What Taxpayers Can Do About Higher Chicago Industrial Property Tax Assessments

By: Antonio Senagore

Chicago industrial real estate owners could be facing 2015 property tax bill increases.  And the deadlines to take action are coming up soon.

Why could 2015 Chicago industrial property tax bills increase?  There are two reasons.

First, the Cook County Assessor is reassessing the city of Chicago in 2015.  For the first time since 2012, all property in Chicago is being revalued for property tax purposes.  Despite the lackluster real estate market, the Assessor has recognized that 2015 industrial property values are higher than 2012 values.  For instance, consider the reassessment of Lake Township, which includes many industrial neighborhoods in southwest Chicago.  The 2015 Proposed Assessed Value of some Class 5 industrial real estate in Lake Township increased by more than 30% from last year.

Moreover, property tax rates are rising.  Property tax revenue funds local government.  Schools, public safety, and libraries need revenue to operate.  Additionally, the Illinois Supreme Court recently ruled that government pension benefits shall not be diminished.  To meet its obligations, local government needs more property tax revenue than ever.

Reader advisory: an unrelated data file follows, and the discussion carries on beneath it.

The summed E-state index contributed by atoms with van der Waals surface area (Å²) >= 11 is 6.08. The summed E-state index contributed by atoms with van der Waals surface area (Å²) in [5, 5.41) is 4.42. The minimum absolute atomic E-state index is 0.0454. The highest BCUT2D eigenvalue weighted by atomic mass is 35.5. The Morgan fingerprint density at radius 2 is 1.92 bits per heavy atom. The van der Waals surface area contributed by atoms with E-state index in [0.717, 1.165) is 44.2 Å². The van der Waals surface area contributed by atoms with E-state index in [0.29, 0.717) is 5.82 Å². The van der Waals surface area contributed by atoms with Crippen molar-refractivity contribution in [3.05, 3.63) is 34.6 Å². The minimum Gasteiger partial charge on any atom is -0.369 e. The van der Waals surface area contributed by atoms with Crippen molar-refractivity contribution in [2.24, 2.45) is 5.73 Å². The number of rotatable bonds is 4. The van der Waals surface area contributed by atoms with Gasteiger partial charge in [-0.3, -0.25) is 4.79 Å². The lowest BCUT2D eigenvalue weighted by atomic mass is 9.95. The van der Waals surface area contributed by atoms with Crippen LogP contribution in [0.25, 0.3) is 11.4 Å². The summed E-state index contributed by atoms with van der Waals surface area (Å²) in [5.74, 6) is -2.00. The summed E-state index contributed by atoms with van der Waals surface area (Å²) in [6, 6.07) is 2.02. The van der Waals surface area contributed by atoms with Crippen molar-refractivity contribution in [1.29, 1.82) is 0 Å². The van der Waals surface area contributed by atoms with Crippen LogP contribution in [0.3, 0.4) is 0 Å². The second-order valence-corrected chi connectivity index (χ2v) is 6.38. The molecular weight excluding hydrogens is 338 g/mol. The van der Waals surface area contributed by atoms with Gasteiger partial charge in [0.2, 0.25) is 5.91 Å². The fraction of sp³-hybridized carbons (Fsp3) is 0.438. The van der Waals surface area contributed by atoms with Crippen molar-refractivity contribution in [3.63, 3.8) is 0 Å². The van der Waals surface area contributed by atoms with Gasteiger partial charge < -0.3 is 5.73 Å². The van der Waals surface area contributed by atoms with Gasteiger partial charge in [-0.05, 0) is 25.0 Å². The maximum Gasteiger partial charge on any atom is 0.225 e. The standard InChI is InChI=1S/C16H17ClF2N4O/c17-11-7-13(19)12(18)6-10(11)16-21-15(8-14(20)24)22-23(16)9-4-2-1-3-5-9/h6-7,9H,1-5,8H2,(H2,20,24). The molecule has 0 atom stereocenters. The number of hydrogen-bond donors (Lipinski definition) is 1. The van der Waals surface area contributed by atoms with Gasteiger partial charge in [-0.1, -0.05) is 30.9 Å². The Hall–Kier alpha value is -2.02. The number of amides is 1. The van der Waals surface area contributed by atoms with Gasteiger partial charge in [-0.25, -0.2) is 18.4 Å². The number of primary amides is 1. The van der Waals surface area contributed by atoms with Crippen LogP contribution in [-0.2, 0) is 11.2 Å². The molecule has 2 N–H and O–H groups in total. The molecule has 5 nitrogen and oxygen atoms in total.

How can industrial property taxpayers make sure their assessed values are correct?  Chicago property taxpayers can appeal their 2015 values to the Cook County Assessor and the Cook County Board of Review.

Industrial property owners may already have evidence of their real estate value.  For example, a recent sale could be evidence of market value.  Yet industrial properties regularly include personal property and real estate assets.  Under Illinois law, personal property cannot be assessed.  Using special techniques, a property tax advocate could further reduce property taxes by isolating the value of the industrial real estate.

Industrial property owners can double check their property tax liability by appealing their assessments.  But they must act soon.  Assessment appeals are encouraged, but the deadlines are approaching.